Agency Apologizes for Promoting Burgers on Twitter With an Image of a Journalist Executed by Isis

Valor Media client Z-Burger quickly deleted the message this weekend

Valor Media founder Michael Valor (above) apologized for the inappropriate image in a series of videos released to Twitter. Twitter: @ValorCorp
Headshot of Patrick Coffee

Michael Valor, founder of Raleigh-Durham, N.C.-based digital agency Valor Media, issued a series of apologies on social media following reports about a tweet that his shop posted to promote client Z-Burger over the weekend.

The tweet in question featured an image from a video released by Isis in 2014 that depicted American journalist James Foley moments before his execution. The still had been altered to include the line, “When you say you want a burger and someone says okay lets hit McDonalds,” along with an image of a burger and the line, “You disgrace me.”

According to a statement issued by Z-Burger founder Peter Tabibian, the tweet was deleted approximately one hour after it went live and as soon as he learned of its existence.

A second message stated that the image was created and published by Valor Media “without expected oversight by Valor’s managers” and that no one at Z-Burger saw it before it went live.

Z-Burger is based in the Washington, D.C., area, and local blog the Washingtonian first reported on the story Aug. 23.

Michael Valor quickly shared the post and issued a series of apologies in both video and written form after promising to explain what had gone wrong. The Z-Burger account also shared these videos.

One of the initial Z-Burger tweets encouraged followers to contact Tabibian directly; he has not yet responded to a request for additional comment.

Adweek reached out to Valor, who sent a written statement.

“Being a career advertiser, this is a nightmare. Being a human, this is pain in my heart. Being a proud American, this is a difficult situation to swallow,” Valor wrote. “I’m a young media company owner who as of four days ago owned one of the fastest growing media companies in the triangle of North Carolina when I received an alarming text about content that went up within the hour.”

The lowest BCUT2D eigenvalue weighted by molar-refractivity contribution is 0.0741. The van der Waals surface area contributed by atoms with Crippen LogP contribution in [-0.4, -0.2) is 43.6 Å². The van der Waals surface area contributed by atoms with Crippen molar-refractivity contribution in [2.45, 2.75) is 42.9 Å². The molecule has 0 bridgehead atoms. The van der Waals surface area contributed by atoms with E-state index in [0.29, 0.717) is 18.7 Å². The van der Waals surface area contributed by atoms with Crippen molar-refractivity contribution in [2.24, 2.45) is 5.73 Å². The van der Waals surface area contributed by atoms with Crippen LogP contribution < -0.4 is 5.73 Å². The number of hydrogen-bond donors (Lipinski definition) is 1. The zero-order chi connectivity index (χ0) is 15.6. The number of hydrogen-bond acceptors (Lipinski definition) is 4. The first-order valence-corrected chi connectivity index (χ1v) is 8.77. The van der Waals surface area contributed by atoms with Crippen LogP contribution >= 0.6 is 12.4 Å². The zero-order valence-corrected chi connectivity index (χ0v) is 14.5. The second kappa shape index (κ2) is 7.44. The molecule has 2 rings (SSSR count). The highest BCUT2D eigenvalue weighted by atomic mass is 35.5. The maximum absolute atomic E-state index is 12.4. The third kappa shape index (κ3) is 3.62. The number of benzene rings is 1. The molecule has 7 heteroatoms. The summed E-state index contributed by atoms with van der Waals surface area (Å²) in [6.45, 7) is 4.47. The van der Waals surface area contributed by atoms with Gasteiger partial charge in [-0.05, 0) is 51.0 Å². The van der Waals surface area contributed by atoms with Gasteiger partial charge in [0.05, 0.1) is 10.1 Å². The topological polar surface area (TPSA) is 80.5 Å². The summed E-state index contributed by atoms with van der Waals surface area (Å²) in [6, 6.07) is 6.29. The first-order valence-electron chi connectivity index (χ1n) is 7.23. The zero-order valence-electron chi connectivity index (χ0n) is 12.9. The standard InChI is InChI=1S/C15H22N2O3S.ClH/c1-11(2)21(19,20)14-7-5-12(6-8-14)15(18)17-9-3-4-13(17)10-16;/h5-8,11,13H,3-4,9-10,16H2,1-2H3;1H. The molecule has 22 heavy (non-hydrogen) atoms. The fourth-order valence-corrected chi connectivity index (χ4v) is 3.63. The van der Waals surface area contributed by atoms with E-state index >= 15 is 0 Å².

Valor went on to explain that his agency, which reportedly employs eight, had recently doubled its workload but “did not have the proper processes for quality assurance and content checks.”

“We hired an art director approximately three weeks ago to help handle all of the new incoming work in which one of her tasks was to repurpose memes for over 200 tweets in the upcoming 30 days,” he continued. “From what I’m told, a caffeine-fueled late night turned into a faulty copy/paste of a Google burger meme that our art director was unaware of being an actual physical event, and an ignorant assumption was made with lack of thought.”

In a Twitter response to Adweek, he wrote that the art director may have mistaken the image for one taken from a TV show.

Valor wrote that this mistake led to “pain for many including myself and especially the family” of James Foley, adding that he scheduled a call to apologize to them directly on Wednesday.

He apologized to the client as well as “anyone and everyone offended by content like this being released.”

“I just want to make this abundantly clear: I work very hard to be the best person I can possibly be and out of 100,000 moments in my life, this is one that has made the largest mark,” Valor wrote, promising to his clients and the Foley family that “nothing like this will ever happen again” and encouraging others to contact him directly (his email address was included in one of the Z-Burger tweets explaining the situation).

A subsequent tweet by Valor appeared to refer to the negative attention his company has received since news of the image first attracted notice over the weekend.

Adweek asked him to clarify and will update the story when he responds.

Valor Media, also listed as Blaze Media, Inc., on LinkedIn, describes itself as “designed to set your brand on FIRE” via services including web design, SEO and social media. On his personal profile, Valor lists himself as a “Hero.”

James Foley was kidnapped in 2012 while covering the Syrian war as a journalist for Agence France-Presse and the GlobalPost and subsequently became the first American civilian murdered by ISIS. His family later established a foundation with the mission of protecting conflict journalists and returning American hostages kidnapped abroad.

@PatrickCoffee Patrick Coffee is a senior editor for Adweek.